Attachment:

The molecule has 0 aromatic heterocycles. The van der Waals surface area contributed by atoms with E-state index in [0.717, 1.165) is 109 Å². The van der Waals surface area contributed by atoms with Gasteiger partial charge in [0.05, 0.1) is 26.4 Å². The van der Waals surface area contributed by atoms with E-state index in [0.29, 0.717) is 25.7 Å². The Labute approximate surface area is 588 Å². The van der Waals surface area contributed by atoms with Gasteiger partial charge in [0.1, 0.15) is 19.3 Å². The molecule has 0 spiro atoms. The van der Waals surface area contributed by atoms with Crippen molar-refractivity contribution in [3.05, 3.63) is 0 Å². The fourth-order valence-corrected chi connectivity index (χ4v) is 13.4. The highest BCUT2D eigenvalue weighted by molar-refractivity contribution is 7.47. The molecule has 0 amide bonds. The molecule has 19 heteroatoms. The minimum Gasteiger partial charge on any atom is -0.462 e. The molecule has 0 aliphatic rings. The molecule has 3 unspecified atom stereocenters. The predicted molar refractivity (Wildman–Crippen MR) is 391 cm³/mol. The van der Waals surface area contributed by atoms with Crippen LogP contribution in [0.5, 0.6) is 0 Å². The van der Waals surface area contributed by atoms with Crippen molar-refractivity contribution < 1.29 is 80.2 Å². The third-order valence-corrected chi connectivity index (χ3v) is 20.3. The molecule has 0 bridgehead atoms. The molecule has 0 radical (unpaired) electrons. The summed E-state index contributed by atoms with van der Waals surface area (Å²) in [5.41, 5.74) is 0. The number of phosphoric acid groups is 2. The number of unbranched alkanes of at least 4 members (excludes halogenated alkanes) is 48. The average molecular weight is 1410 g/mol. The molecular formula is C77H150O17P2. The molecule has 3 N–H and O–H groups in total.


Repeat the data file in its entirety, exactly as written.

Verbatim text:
The molecule has 0 aromatic heterocycles. The van der Waals surface area contributed by atoms with E-state index in [0.717, 1.165) is 109 Å². The van der Waals surface area contributed by atoms with Gasteiger partial charge in [0.05, 0.1) is 26.4 Å². The van der Waals surface area contributed by atoms with E-state index in [0.29, 0.717) is 25.7 Å². The Labute approximate surface area is 588 Å². The van der Waals surface area contributed by atoms with Gasteiger partial charge in [0.1, 0.15) is 19.3 Å². The molecule has 0 spiro atoms. The van der Waals surface area contributed by atoms with Crippen molar-refractivity contribution in [3.05, 3.63) is 0 Å². The fourth-order valence-corrected chi connectivity index (χ4v) is 13.4. The highest BCUT2D eigenvalue weighted by molar-refractivity contribution is 7.47. The molecule has 0 amide bonds. The molecule has 19 heteroatoms. The minimum Gasteiger partial charge on any atom is -0.462 e. The molecule has 0 aliphatic rings. The molecule has 3 unspecified atom stereocenters. The predicted molar refractivity (Wildman–Crippen MR) is 391 cm³/mol. The van der Waals surface area contributed by atoms with Crippen LogP contribution in [0.5, 0.6) is 0 Å². The van der Waals surface area contributed by atoms with Crippen molar-refractivity contribution < 1.29 is 80.2 Å². The third-order valence-corrected chi connectivity index (χ3v) is 20.3. The molecule has 0 bridgehead atoms. The molecule has 0 radical (unpaired) electrons. The summed E-state index contributed by atoms with van der Waals surface area (Å²) in [5.41, 5.74) is 0. The number of phosphoric acid groups is 2. The number of unbranched alkanes of at least 4 members (excludes halogenated alkanes) is 48. The average molecular weight is 1410 g/mol. The molecular formula is C77H150O17P2. The molecule has 3 N–H and O–H groups in total.